A phenomenon exists in which the organism pumps out an incredible amount of adrenalin to survive a prolonged extreme situation -- being stranded on a raft in the ocean, for example, or living in a home where one cannot escape regular abuse -- but when the situation ends and the adrenalin stops flowing, the rescued organism crashes in exhaustion, sometimes even dying. It's not coincidence, but simple pathophysiology, if that is not an oxymoron. I guess I should have pencilled that into my calendar, some Post-Adrenalin Crash time. Although I had envisioned springing up out of bed and launching into activity, that just didn't happen today. I did surf the web with return dips into Facebook, and ended up volunteering to drive three hours to a shar-pei sanctuary near Cleveland next week where I'll be meeting some dogs that were rescued from a puppy mill.

The Animal House & Ohio Pet Placement has the following contact information:
2555 North Ridge Road, East, Lorain, Ohio 44055

Photos of a few of the rescued babies are below. Most of them are afraid of people and have medical issues such as skin inflammation and visual and/or hearing impairments in spite of their young age. They're now being cared for with love and patience, feeling grass in the open air for the first time, learning how to play, discovering that human touch brings comfort instead of pain.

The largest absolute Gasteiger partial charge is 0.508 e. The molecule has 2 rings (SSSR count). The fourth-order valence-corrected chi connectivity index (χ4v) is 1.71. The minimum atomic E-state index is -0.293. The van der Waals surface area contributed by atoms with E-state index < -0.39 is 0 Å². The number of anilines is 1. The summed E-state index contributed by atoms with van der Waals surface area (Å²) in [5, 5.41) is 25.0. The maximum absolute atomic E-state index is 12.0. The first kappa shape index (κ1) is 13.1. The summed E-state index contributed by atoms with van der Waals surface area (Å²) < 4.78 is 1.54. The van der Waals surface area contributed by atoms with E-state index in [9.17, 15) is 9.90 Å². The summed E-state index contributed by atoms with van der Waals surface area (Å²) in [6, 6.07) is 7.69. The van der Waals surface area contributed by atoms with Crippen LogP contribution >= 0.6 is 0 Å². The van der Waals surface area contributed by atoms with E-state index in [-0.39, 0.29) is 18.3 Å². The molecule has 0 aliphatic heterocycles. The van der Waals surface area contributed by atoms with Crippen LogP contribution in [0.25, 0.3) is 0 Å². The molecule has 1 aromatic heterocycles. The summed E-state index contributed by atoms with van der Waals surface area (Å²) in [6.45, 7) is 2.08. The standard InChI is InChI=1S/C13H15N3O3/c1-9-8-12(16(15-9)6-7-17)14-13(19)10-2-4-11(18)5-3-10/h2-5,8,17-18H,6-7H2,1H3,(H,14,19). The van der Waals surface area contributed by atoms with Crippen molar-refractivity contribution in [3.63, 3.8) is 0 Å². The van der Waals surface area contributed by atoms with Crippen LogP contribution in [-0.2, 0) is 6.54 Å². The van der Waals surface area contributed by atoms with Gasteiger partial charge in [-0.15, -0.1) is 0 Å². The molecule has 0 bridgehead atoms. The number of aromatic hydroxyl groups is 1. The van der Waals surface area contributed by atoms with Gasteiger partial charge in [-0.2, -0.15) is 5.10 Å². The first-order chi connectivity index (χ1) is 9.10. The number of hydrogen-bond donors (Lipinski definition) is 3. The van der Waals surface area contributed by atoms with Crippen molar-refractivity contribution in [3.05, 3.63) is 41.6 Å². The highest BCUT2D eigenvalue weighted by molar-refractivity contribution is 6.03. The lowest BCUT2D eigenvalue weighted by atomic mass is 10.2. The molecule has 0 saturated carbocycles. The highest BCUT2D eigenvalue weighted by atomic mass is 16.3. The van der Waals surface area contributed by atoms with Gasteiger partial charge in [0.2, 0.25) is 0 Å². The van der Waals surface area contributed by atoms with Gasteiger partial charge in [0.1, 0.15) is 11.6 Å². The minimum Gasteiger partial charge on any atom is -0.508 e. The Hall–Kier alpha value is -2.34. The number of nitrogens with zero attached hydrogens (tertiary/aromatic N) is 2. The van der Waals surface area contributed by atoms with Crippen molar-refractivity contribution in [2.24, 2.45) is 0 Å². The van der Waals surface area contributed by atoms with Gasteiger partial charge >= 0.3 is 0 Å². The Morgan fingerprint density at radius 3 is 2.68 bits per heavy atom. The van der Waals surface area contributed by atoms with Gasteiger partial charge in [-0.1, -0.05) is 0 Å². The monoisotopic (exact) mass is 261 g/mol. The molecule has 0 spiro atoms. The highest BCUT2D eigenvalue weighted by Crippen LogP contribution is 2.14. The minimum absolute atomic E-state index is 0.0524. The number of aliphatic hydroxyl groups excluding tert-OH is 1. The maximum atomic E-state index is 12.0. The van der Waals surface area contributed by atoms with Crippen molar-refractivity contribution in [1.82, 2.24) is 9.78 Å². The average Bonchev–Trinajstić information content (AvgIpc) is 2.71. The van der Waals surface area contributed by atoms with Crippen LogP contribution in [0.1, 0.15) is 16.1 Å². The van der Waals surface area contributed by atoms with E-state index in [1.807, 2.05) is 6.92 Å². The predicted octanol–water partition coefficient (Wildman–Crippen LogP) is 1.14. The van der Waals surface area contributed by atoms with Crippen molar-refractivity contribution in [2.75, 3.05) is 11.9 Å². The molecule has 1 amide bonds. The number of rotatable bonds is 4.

I fell back asleep dreaming of these girls and boys and hoping I can adopt one of them so Dobro will have somebody to play with and I'll have a new baby to ... I don't know the right verb to use ... indulge ... nurture ... mother ... well, play with.  

Waking up later, hungry, it was with great pleasure that I remembered going to a country store a couple of days ago and buying many locally produced delights including honey, maple syrup, and turkey eggs from Mr. Adams' farm. They were huge eggs, speckled, with hard shells and tough membranes, but tasted pretty good this morning scrambled in chemical-free Earth Balance fake butter that really tastes like butter. A filling breakfast, and not eaten at the cost of causing animals to suffer. 

Speaking of suffering, I'm worried about Suedey, my little mini Rex rabbit, so named for his suede-like fleece. I took him to the vet a few days ago to get checked out because his usually voracious appetite has been flagging, and his usually impeccable grooming has become sloppy. Of course, at the vet's he was perky and fine. It never fails. The doctor did say that lots of people's rabbits are shedding now, and don't always feel too great during the process. She recommended I give him papaya tablets for the benefit of its digestive enzyme in case he has a hairball from all the fur. He was back to himself yesterday, but today he's not eaten much of anything and he's as bedraggled as if he'd been partying all night. I'm keeping a close eye on him because rabbits, being prey animals, hide their sickness and can die fast when they really do get sick. I'm kind of scared. I was going to take him to the Bunfest in Columbus at the end of next month, a celebration of house rabbits and featuring lots of exhibits, giving him/us a chance to meet lots of other bunnies and their humans. 

A rabbit's foot is supposed to be for good luck, so I'm posting a photo of Suedey's foot for his own good luck. 

I'm getting sleepy. Worrying about Suedey as well as having the SyFy Channel on all day and listening to giant drooling, squealing bugs battling humans has been exhausting. Dobro and I wish you a gentle goodnight.